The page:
An alternative inductor core construction is shown in FIG. 4. This particular structural embodiment of the invention is more readily adapted to laminated sheet construction of the cores. The ends of the E and I core components 110 and 120, respectively, are rectangular and square as compared with the core structure in FIG. 1. The center core leg 111; in particular, is squared off to permit easy laminate type construction using sheet laminate magnetic materials. The sole inductive winding 140 comprises a single ribbon conductor which is squared off at the ends 142 and 143 to accommodate the rectangular shape of the center core leg 111 of the E core structure 110. Cores 110 and 120 are separated by an air gap spacer 130. A suitable air gap may be attained, as described above, by making the center leg 111 shorter than the two outer legs.
Due to the high aspect ratio of window passage length to the cross sectional length and width of windows of the magnetic structure of FIG. 4, the preferred method of securing the sheet laminations to each other is to construct the structure with preglued stacks of sheet laminates. Since the detents could not easily be created in a laminated structure, the preferred method of securing the structure to a circuit board would be through using traditional clamping techniques.
A low profile transformer structure is shown in an exploded perspective view in FIG. 2 and includes an I core component 220, an E core component 210, first and second windings 240 and 260, which may represent primary and secondary windings and a tertiary winding arrangement 270 which may represent a bias winding. The E and I core components 210 and 220 are substantially the same as the core components 10 and 20 of the inductor structure shown in FIG. 1. The method of securing the structure together and securing it to the circuit board 1 uses clip 231 in exactly the same manner as was described above with respect to the inductor structure of FIG. 1.
The transformer structure of FIG. 2 includes both primary and secondary windings 240 and 260; respectively, and additionally includes the tertiary windings 270, all of which are wound or constructed around the center leg 211 of the E core component 210. The secondary winding 260 is constructed in the form of a shell having a channel cross section with a matching plate cover 262 to enclose the channel. The primary winding 240 is wound or constructed so it fits inside the channel or shell formed by secondary winding 260, whereby the primary and secondary windings 240 and 260 are coaxial with each other.
The primary winding 240 may, as shown, comprise a circular conductor wound or formed as shown or it may comprise a wound ribbon conductor such as was disclosed in FIG. 1 in describing the inductor construction. The shell portion of the secondary winding 260 has channel sides 271 and 272 shown parallel to the sides 219 of the center leg 211 and which end before the primary winding 240 bends at the end in order to facilitate its manufacture. The base of the channel 281 is as shown perpendicular to the sides of the center leg 211. It may be desirable in some situations to improve coupling of the two windings 240 and 260 by extending the shell sides around this bend as shown by dotted lines 275 and 276.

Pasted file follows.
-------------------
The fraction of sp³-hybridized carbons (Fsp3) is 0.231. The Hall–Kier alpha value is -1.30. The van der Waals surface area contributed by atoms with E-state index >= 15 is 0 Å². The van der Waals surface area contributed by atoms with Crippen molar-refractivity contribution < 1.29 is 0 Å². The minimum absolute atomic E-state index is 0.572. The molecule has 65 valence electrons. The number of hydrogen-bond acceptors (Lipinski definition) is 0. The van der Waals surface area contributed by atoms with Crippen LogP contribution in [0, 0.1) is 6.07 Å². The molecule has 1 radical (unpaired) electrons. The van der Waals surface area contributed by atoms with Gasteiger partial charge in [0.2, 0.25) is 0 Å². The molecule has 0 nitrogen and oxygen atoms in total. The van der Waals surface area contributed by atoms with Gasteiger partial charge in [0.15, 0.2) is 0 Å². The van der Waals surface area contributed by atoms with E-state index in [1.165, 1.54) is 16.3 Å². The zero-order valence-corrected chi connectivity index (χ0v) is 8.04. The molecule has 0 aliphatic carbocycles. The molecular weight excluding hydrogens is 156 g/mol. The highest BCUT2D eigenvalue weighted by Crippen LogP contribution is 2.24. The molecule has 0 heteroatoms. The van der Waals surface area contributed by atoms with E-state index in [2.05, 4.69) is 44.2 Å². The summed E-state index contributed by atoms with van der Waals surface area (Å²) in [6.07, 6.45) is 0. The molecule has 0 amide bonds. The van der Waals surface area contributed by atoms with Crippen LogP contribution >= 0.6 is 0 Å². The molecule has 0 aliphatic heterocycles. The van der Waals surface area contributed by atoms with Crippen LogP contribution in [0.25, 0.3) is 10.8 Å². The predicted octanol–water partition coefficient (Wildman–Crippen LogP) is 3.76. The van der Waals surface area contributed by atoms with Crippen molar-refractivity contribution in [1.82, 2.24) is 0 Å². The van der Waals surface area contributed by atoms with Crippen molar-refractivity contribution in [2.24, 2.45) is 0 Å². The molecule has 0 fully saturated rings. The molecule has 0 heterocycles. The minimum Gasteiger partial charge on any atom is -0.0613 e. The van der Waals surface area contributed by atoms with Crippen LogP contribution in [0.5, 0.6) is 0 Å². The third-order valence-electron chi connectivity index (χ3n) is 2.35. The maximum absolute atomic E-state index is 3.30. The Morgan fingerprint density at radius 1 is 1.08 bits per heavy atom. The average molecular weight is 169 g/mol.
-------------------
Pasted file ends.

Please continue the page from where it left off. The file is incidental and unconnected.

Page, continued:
If very close coupling is desired, a conductive cover 262 is placed on top of the channel and secured thereto by glue or solder so that the two windings are coaxial. This cover may be left off to facilitate assembly of the transformer if desired. The cover, if added, must be conductively connected to the shell at the end near terminal plates 263 and 264 to achieve the low leakage inductance benefits of the coaxial configuration. The shell as indicated may, if desired, be used without the cover 262; however, the leakage inductance will be increased over a similar design using the cover. The shell of the secondary winding 260 is shaped to essentially conform to the outside perimeter of the center core leg 211 of the E type core component 210. The channel structure of winding 260 is split at one end with flat plates 263 and 264; respectively, extending from each of the split ends. Prongs 265 and 266 are formed at the end of each flat plate and are designed to fit into electrical receptacles and/or mechanical securing receptacles 3 in the circuit board 1 for voltage sensing or mechanical connection purposes. The treaded studs 267 and 268 allow the connection of electrical circuitry to the winding 260.